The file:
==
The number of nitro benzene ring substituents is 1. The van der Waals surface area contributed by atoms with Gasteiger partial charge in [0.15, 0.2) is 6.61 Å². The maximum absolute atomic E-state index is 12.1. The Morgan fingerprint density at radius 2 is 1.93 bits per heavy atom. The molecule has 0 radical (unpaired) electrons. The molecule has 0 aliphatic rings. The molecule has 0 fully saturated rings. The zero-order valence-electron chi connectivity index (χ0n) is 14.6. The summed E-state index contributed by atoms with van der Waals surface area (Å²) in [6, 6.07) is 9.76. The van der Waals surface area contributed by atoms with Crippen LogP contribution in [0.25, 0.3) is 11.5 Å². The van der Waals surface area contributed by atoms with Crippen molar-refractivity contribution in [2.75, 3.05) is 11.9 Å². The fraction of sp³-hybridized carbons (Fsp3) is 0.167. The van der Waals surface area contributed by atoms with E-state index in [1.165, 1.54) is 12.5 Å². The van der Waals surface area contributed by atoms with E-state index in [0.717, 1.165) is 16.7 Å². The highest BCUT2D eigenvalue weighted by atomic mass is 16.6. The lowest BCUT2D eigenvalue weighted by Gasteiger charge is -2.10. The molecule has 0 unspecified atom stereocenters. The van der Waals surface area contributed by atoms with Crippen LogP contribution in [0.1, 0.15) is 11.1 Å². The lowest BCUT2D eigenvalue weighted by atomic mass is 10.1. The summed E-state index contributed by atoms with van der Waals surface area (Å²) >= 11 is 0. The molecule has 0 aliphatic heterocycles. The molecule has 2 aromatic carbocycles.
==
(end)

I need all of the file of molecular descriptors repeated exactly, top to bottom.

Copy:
The number of nitro benzene ring substituents is 1. The van der Waals surface area contributed by atoms with Gasteiger partial charge in [0.15, 0.2) is 6.61 Å². The maximum absolute atomic E-state index is 12.1. The Morgan fingerprint density at radius 2 is 1.93 bits per heavy atom. The molecule has 0 radical (unpaired) electrons. The molecule has 0 aliphatic rings. The molecule has 0 fully saturated rings. The zero-order valence-electron chi connectivity index (χ0n) is 14.6. The summed E-state index contributed by atoms with van der Waals surface area (Å²) in [6, 6.07) is 9.76. The van der Waals surface area contributed by atoms with Crippen LogP contribution in [0.25, 0.3) is 11.5 Å². The van der Waals surface area contributed by atoms with Crippen molar-refractivity contribution in [2.75, 3.05) is 11.9 Å². The fraction of sp³-hybridized carbons (Fsp3) is 0.167. The van der Waals surface area contributed by atoms with E-state index in [1.165, 1.54) is 12.5 Å². The van der Waals surface area contributed by atoms with E-state index in [0.717, 1.165) is 16.7 Å². The highest BCUT2D eigenvalue weighted by atomic mass is 16.6. The lowest BCUT2D eigenvalue weighted by Gasteiger charge is -2.10. The molecule has 0 unspecified atom stereocenters. The van der Waals surface area contributed by atoms with Crippen LogP contribution in [0.1, 0.15) is 11.1 Å². The lowest BCUT2D eigenvalue weighted by atomic mass is 10.1. The summed E-state index contributed by atoms with van der Waals surface area (Å²) >= 11 is 0. The molecule has 0 aliphatic heterocycles. The molecule has 2 aromatic carbocycles.